NEPA Sports Nation

Kranick perfect for five in debut

Pittsburgh Pirates pitcher Max Kranick worked out at Riverfront Sports in Scranton in January in preparation for spring training of what has turned out to be his first year in the Major Leagues. (Chris Kucharski Photo)

Sunday turned into a perfect day in the life of Max Kranick.

With 18 friends and family members cheering him on from just beyond the first-base dugout in St. Louis, the Valley View graduate retired all 15 batters he faced in his Major League Debut, getting the win in a 7-2 National League victory by the Pittsburgh Pirates over the host Cardinals.

Kranick pitched through rain in the first inning and had his outing come to an end after five perfect innings because of a rain delay that lasted 64 minutes.

“I feel like every pitch I threw was the biggest pitch of my life,” Kranick said during a postgame Zoom press conference. “Crazy feeling; unbelievable feeling.

“I’ll remember this day the rest of my life.”

The 23-year-old right-hander had a 7-0 lead when he left the game and the combined perfect game remained intact into the seventh inning when Duane Underwood Jr. threw a 1-2-3 sixth inning in relief.

Kranick’s Major League Debut actually came at the plate, not on the mound, because the Pirates batted around in the top of the first inning. He was unable to add to a 3-0 lead, stranding the bases loaded, but was in command from the start on the mound.

“It was definitely weird having an at-bat in the first inning,” he said. “I don’t think I’ve had that all year.”

Kranick became the second Pirate, joining Paul Maholm in a 2005 game against Milwaukee, to come to bat before throwing his first pitch during his Major League debut.

Concentration quickly turned to Kranick’s primary responsibility.

“Honestly, I was just trying to get strike one and I felt like a lot of nerves were going to leave me at that point,” said Kranick, who threw 36 of his 50 pitches for strikes. “Just getting a fastball in the zone definitely made me relax out there.”

Kranick needed just seven pitches to navigate the first inning.

“I learned a ton about his composure because the first inning, it was raining really hard,” Pirates manager Derek Shelton told reporters. “ … To be able to stay composed, couldn’t have been any better in terms of going right out, executing his fastball, going right after a good lineup and it was very impressive.

“It was unfortunate that the rain stopped him because he had five perfect innings and really did a nice job the entire time.”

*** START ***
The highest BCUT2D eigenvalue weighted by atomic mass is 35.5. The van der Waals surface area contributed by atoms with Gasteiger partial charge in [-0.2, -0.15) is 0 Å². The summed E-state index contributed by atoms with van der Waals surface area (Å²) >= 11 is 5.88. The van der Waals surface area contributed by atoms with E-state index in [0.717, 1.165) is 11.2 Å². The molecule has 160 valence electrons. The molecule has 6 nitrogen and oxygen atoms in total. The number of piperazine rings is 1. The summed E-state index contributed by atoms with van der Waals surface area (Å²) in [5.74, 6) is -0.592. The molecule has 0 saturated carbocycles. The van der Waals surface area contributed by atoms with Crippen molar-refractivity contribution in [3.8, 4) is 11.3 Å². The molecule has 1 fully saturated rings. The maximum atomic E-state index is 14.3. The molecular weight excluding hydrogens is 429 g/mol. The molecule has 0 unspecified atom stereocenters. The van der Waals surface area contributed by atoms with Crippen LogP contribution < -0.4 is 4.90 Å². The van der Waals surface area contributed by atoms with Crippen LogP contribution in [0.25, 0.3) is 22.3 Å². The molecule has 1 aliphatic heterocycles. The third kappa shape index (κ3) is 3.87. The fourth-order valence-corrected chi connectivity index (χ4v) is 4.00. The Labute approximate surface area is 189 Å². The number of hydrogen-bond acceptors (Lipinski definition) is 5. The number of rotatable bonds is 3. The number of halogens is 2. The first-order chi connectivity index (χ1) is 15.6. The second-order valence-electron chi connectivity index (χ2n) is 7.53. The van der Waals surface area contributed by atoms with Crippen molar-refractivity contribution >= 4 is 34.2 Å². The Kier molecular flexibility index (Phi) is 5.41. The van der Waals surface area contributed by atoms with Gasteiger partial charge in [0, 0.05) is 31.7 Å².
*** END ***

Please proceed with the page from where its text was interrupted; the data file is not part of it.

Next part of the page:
Kranick had an exciting second inning.

Between strikeouts to begin and end the inning, Kranick benefitted from a remarkable play by third baseman Ke’Bryan Hayes on a bouncing ball down the third-base line by Yadier Molina.

Hayes got to the ball at the line, several feet beyond third base and his momentum carried him well into foul territory, going in the wrong direction. Hayes still got enough on the throw to barely nip Molina at first base.

“I would be hard-pressed to say that’s not the play of the year,” Shelton said.

Hayes’ play helped make sure no Cardinals reached base against Kranick Sunday and was part of a comfortable win by the Pirates, the last-place team in the NL Central with a 29-47 record.

When the game was first halted, Kranick tried to remain ready to continue his start. He soon came to understand that the length of the rain delay would prevent that.

“I was unsure at first,” he said. “I thought, ‘keep my arm warm, keep it loose’.”

By the time, the teams returned to the field, a pitching change was in order.

Kranick looked on as the Pirates finished off the win, then met briefly with friends and family before heading into the press conference.

“It was definitely an emotional moment for sure, seeing my parents out there,” Kranick said.

With limited notice, the hometown support Kranick received while pitching nearly 1,000 miles from northeastern Pennsylvania was impressive.

“I thank everyone that traveled here, the 18 family and friends that were here in attendance,” Kranick said. “Without some of those people, I’m not here today, so it really means the world to me.

“It’s an unbelievable day.”

And one that was years in the making.

Kranick was selected out of Valley View in the 11th round of the 2016 Major League Baseball Draft. He spent two years in rookie ball and two years in Class A before sitting out last season when the pandemic canceled Minor Leagues and both delayed and shortened Major League Baseball.

It was during that break that Kranick revamped his pitching mechanics, pointing him toward a rapid rise through the Pittsburgh organization this season.

“It was definitely a risk,” Kranick said. “Going home from spring training without having thrown a game and having a bit of a sore arm, I knew something needed to be done.

“I took things very seriously during quarantine. I’m happy it’s all paying off so quickly.”

Pirates management would have to agree.


More details on Max Kranick’s path through the Pittsburgh Pirates farm system.

Tom Robinson

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